My boyfriend is 29 and I'm 31, and we have been together for 3 years now. We each have lots of friends of both sexes, and he is close with many friends he grew up with. But there's this one friend in particular, I will call her Teresa. She and my boyfriend have known each other for over 14 years -- she's a nice girl, appears harmless. Years ago, while he was dating someone else, they both fooled around, but did not have sex.
Teresa is married and has been for a few years, but I get the sense that she is not over my boyfriend. She is very touchy-feely with him and very flirtatious. When the four of us go out, it's as if I'm not there. She talks without making eye contact with me. About 5 years ago, my boyfriend had a birthday party for his ex-wife, and Teresa and her boyfriend (now husband) were there. Later that night a bunch of them got into the hot tub. My boyfriend told me that Teresa was stroking him under the water, when her boyfriend/husband wasn't looking.
We have had talks about it, and he has assured me that nothing would ever happen and that I shouldn't feel so insecure. I just don't trust her, and wondered if I should talk to her about my concerns or if I should just learn to deal with it. But how do I deal with her flirtatiousness? -- Uncomfortable Claire
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Dear Uncomfortable Claire --
A few things struck me right away when I read your email: 1) It doesn't seem wise to trust Teresa because her behavior doesn't appear trustworthy, 2) I'm glad your boyfriend isn't hiding incidents with her from you, though I hope he delivers the details respectfully, 3) your boyfriend thinks the problem here is your insecurity, and 4) if I'm reading the timeline right, the last outrageously untoward incident involving Teresa happened between 3 to 5 years ago.
I think it's always a balancing act when dealing with someone whose behavior, sensitivity level and ethical center seem pretty far afield from our own. Add to that natural fears or worries, provocation, and intimacy, and the challenges multiply. I understand Teresa is your boyfriend's old friend, but that doesn't mean you're obligated to double date, and it doesn't mean her behavior should go unaddressed. I'm not sure everyone will be in agreement with me on this, but perhaps these suggestions will help.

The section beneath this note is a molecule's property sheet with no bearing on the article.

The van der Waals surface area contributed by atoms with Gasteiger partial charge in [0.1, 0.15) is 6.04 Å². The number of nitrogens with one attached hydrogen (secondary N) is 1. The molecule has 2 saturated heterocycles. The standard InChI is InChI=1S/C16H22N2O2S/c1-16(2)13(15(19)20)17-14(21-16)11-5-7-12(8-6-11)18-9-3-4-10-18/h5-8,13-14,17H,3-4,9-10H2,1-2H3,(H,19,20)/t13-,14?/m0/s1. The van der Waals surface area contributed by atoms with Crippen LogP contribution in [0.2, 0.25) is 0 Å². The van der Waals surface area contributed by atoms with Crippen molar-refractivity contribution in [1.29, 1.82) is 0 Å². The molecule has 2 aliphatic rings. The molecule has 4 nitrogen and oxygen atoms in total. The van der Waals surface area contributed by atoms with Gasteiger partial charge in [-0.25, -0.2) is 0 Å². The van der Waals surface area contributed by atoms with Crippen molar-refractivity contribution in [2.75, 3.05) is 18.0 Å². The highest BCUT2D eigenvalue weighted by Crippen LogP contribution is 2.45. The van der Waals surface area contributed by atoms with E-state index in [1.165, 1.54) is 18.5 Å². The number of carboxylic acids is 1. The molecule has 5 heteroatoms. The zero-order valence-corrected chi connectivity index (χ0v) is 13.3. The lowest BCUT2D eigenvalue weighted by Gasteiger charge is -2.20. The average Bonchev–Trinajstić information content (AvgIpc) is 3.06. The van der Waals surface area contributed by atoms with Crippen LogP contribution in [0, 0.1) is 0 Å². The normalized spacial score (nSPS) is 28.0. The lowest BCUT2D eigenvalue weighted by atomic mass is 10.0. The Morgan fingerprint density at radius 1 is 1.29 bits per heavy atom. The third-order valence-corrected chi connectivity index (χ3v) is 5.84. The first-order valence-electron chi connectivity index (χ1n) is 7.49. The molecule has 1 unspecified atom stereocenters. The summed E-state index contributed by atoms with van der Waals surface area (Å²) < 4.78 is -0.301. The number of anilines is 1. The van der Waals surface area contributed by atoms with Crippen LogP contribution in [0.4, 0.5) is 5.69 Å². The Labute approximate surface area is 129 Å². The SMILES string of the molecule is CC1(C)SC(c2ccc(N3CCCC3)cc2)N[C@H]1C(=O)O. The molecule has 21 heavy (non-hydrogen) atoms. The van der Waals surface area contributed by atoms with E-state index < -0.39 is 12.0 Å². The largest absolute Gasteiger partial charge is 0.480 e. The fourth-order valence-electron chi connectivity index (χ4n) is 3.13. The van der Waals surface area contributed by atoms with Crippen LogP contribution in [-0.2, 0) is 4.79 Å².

Limit your time and exposure with her. Sit down with your boyfriend and clearly express to him that your feelings are legitimate and have a basis in external reality. His feelings about your feelings are not the subject of the conversation. Be sure to express that you trust him; explain that your difficulty is with her behavior, not his fidelity. Sure you're fearful, worried and frustrated, but he'd be feeling the same way if the tables were turned. And he wouldn't appreciate it if you minimized his experience or blamed him for his difficult feelings. Then, Uncomfortable Claire, pull your focus away from Teresa and keep it on things that matter to you, feed you, and improve the quality of your life.
Should Teresa's flirtatiousness, social rudeness or questionable touching continue or escalate -- if it's an active, current pattern -- sit down with your boyfriend again. She is his friend, after all, and I believe he is the one who should address the matter with her. Tell him it would mean a great deal to you if he would talk with her, set new expectations for her behavior, and make his boundaries -- and yours -- very clear for Teresa. I think that would be a constructive, loving, and helpful thing for him to do in these circumstances.